In Endless Mode, you engage in classic arcade-style action, trying to beat level after level of attacks. I was surprised to discover that the professor actually shows up in Endless Mode as well, although he doesn’t tell a story but simply encourages you as you go. In addition to the super spell available in the game’s Story Mode, you unlock wizarding hats in Endless Mode that give you extra strength and bonus points.

The game provides some explore-by-touch options such as determining your level of strength and how many lives you have left, but you won’t have a lot of time to check those stats, so you’d better move fast!

It's rare to find a game whose voice acting is as good as that found in AudioWizards. I found myself genuinely liking the teacher, and a couple of the evil villains made my adrenaline pump as they came at me. There is no profanity or extreme violence in the game, so adults shouldn’t be concerned about younger players being frightened by the action. The sound designers did a phenomenal job with the audio in this title, and the music is of a high enough quality that I never turned the volume down even though it might have aided me in identifying approaching monsters. Blind musicians were allowed to submit samples of their work for inclusion in the game, and all of the music has been produced by the blind community. One addition to the game that I believe would be of benefit would be a Learn Sounds option. While it could be argued that players will learn sounds during game play, thereby heightening the challenge, I would suggest that allowing players to focus on the sounds of various elements without the distraction of game play would be of benefit and not decrease the enjoyment of the game at all.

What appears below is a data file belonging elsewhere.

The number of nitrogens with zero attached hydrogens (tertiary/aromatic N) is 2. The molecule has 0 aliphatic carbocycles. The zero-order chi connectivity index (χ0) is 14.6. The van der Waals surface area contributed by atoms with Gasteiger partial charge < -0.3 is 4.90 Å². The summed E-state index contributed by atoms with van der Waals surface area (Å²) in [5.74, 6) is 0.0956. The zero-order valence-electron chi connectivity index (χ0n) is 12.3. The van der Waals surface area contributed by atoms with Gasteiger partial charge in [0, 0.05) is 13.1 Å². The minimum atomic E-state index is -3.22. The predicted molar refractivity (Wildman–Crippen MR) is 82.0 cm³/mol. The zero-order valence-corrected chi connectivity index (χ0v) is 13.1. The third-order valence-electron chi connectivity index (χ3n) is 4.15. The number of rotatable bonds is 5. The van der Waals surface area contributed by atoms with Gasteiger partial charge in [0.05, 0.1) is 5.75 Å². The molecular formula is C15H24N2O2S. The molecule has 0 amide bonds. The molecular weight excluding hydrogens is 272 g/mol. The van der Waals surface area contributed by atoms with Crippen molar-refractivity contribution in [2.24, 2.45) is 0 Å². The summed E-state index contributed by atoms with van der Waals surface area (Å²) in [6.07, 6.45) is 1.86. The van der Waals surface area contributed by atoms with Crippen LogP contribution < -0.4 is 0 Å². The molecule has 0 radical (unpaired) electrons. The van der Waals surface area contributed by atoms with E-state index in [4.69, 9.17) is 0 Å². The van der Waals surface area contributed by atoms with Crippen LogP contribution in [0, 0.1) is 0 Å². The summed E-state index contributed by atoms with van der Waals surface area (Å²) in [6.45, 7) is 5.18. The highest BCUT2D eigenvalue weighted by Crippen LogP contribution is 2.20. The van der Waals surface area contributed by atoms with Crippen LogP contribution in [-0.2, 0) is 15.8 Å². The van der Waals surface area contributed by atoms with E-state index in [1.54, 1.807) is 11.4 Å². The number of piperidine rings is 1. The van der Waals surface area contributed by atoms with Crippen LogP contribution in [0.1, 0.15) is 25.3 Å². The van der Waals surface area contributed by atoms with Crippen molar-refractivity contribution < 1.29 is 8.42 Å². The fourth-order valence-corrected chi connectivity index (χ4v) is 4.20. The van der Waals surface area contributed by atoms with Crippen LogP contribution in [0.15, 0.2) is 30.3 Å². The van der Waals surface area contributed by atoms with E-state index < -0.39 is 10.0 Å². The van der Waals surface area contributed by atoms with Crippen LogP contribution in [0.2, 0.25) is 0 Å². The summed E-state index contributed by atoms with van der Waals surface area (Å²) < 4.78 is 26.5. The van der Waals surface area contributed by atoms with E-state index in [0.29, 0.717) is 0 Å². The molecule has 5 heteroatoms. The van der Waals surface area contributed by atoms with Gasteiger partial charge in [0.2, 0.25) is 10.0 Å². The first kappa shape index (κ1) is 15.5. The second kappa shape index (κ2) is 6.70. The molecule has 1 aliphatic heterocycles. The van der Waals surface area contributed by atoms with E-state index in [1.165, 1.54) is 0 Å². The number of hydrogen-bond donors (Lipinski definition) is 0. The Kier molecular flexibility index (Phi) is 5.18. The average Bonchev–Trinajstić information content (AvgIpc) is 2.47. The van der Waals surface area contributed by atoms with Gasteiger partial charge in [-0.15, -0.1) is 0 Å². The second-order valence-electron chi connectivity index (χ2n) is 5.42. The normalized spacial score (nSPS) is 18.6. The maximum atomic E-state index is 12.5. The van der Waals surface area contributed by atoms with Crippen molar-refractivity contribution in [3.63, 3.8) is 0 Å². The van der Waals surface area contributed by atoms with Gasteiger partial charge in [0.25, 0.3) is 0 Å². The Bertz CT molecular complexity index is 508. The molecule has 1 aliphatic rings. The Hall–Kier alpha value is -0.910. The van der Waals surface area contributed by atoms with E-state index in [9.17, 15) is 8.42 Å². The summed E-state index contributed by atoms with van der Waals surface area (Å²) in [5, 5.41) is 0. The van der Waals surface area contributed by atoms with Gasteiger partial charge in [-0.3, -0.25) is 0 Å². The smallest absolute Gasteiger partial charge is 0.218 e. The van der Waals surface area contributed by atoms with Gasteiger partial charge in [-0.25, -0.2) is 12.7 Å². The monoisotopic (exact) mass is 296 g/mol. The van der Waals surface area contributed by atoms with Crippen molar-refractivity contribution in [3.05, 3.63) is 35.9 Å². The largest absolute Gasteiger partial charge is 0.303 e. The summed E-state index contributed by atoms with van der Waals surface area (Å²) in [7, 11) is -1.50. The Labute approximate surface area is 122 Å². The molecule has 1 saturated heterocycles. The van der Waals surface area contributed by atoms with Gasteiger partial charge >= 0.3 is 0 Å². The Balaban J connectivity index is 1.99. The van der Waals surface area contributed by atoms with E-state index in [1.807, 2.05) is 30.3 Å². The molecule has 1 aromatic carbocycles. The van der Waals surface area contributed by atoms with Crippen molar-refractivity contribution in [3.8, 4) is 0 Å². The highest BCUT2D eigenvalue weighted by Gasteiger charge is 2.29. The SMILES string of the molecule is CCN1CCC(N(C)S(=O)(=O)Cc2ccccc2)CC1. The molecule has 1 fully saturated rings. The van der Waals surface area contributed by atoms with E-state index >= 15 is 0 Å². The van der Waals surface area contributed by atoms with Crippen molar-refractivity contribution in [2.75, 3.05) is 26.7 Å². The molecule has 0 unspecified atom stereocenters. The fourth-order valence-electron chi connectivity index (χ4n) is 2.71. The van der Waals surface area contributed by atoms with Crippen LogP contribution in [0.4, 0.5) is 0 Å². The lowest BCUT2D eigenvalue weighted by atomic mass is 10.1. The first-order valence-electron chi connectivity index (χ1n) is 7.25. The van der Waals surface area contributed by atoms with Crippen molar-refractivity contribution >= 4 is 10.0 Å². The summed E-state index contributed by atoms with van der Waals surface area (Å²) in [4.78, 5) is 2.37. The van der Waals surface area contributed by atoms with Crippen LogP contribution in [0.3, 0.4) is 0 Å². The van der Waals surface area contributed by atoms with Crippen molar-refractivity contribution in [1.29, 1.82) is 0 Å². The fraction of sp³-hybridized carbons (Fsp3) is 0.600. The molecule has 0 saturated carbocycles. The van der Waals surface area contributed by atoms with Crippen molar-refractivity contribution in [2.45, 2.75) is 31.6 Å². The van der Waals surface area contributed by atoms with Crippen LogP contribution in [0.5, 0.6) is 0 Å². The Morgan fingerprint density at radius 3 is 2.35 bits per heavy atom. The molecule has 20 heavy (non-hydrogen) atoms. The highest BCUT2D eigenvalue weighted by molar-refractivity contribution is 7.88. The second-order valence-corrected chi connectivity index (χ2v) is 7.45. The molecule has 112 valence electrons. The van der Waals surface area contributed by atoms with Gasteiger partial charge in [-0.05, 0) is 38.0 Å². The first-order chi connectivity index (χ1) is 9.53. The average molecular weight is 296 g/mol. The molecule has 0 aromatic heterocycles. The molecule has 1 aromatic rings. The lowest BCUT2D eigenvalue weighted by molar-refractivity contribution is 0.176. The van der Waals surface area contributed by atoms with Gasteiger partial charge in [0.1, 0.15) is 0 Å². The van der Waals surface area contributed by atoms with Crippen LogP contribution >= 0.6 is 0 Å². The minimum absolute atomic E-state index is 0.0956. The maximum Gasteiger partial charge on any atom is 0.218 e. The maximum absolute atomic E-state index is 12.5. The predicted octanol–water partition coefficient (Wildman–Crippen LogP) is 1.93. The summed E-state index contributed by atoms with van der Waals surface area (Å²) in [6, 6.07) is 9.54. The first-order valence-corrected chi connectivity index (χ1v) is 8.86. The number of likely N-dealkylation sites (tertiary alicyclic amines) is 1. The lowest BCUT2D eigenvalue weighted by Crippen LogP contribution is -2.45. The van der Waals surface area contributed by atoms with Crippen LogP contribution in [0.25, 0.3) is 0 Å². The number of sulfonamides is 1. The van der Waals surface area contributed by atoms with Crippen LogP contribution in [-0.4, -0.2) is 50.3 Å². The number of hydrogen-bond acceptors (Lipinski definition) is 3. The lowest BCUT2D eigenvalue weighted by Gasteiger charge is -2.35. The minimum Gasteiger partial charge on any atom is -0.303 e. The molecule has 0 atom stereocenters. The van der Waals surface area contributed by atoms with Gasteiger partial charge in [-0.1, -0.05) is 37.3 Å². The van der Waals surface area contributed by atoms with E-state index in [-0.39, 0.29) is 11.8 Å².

Postgame Wrap Up

If you're looking for an immersive and immensely replayable game, check out AudioWizards from MyTrueSound. Available for iOS at just $3.99 in the United States, this game is quite responsive on my iPhone 8 Plus. VoiceOver stays running, but never gets in the way of game play. Kudos to the game developers for allowing the blind community to participate in the production of this game from music to sound design. There are basic cartoon-style graphics available for those with vision as well.

You can learn more about the game by listening to podcasts from Blind Abilities and Blind Bargains, and you can participate in game discussions on AppleVis and AudioGames.net.

Now if the game developers could just find a way to provide a complimentary cup of hot tea along with each copy of the game, I would give this title a 5-star rating. In all seriousness, there is a lot to love about this game and almost nothing to suggest as far as improvements are concerned. Since at least one game update added more bonus levels to the game’s Story Mode, perhaps future updates will include more content. One can only hope that the success of this game will allow its developers to work on other titles as well. Something like Shades of Doom or GMA Tank Commander, perhaps? Now here I go traveling down memory lane. Perhaps that’s a topic for a future issue of AccessWorld. In the meantime, happy gaming!

This article is made possible in part by generous funding from the James H. and Alice Teubert Charitable Trust, Huntington, West Virginia.

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January 2020 Table of Contents

Jamie Pauls
Article Topic
Accessible Gaming